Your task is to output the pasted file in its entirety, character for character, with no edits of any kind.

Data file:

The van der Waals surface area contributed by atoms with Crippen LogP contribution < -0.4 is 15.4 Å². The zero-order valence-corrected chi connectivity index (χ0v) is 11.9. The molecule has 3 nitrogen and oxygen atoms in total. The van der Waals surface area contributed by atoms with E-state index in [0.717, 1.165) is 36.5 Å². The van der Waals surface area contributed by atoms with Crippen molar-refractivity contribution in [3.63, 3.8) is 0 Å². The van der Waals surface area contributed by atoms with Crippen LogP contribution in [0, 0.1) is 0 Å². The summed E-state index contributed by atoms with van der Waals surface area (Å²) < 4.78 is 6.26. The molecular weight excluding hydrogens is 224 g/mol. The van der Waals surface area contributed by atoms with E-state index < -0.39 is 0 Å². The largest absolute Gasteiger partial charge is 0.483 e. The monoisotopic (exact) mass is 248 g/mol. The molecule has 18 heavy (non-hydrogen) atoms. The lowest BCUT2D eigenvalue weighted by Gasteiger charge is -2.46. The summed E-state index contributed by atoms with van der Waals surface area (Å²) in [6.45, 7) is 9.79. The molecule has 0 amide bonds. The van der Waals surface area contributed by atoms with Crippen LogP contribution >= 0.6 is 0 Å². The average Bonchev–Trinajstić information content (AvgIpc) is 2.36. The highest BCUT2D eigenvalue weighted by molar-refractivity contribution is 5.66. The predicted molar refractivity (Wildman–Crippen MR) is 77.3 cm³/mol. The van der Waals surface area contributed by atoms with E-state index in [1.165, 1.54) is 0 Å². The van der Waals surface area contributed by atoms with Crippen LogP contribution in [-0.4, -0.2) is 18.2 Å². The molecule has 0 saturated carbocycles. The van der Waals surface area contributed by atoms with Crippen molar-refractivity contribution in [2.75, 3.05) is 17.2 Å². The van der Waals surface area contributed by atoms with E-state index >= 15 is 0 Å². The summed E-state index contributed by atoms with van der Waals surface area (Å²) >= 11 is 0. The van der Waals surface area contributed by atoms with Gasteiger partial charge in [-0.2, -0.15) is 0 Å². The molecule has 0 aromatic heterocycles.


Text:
The van der Waals surface area contributed by atoms with Crippen LogP contribution < -0.4 is 15.4 Å². The zero-order valence-corrected chi connectivity index (χ0v) is 11.9. The molecule has 3 nitrogen and oxygen atoms in total. The van der Waals surface area contributed by atoms with E-state index in [0.717, 1.165) is 36.5 Å². The van der Waals surface area contributed by atoms with Crippen molar-refractivity contribution in [3.63, 3.8) is 0 Å². The van der Waals surface area contributed by atoms with Crippen LogP contribution in [0, 0.1) is 0 Å². The summed E-state index contributed by atoms with van der Waals surface area (Å²) < 4.78 is 6.26. The molecular weight excluding hydrogens is 224 g/mol. The van der Waals surface area contributed by atoms with E-state index < -0.39 is 0 Å². The largest absolute Gasteiger partial charge is 0.483 e. The monoisotopic (exact) mass is 248 g/mol. The molecule has 18 heavy (non-hydrogen) atoms. The lowest BCUT2D eigenvalue weighted by Gasteiger charge is -2.46. The summed E-state index contributed by atoms with van der Waals surface area (Å²) in [6.45, 7) is 9.79. The molecule has 0 amide bonds. The van der Waals surface area contributed by atoms with Crippen LogP contribution >= 0.6 is 0 Å². The average Bonchev–Trinajstić information content (AvgIpc) is 2.36. The highest BCUT2D eigenvalue weighted by molar-refractivity contribution is 5.66. The predicted molar refractivity (Wildman–Crippen MR) is 77.3 cm³/mol. The van der Waals surface area contributed by atoms with E-state index in [1.165, 1.54) is 0 Å². The van der Waals surface area contributed by atoms with Crippen LogP contribution in [-0.4, -0.2) is 18.2 Å². The molecule has 0 saturated carbocycles. The van der Waals surface area contributed by atoms with Crippen molar-refractivity contribution in [2.75, 3.05) is 17.2 Å². The van der Waals surface area contributed by atoms with E-state index >= 15 is 0 Å². The summed E-state index contributed by atoms with van der Waals surface area (Å²) >= 11 is 0. The van der Waals surface area contributed by atoms with Gasteiger partial charge in [-0.2, -0.15) is 0 Å². The molecule has 0 aromatic heterocycles.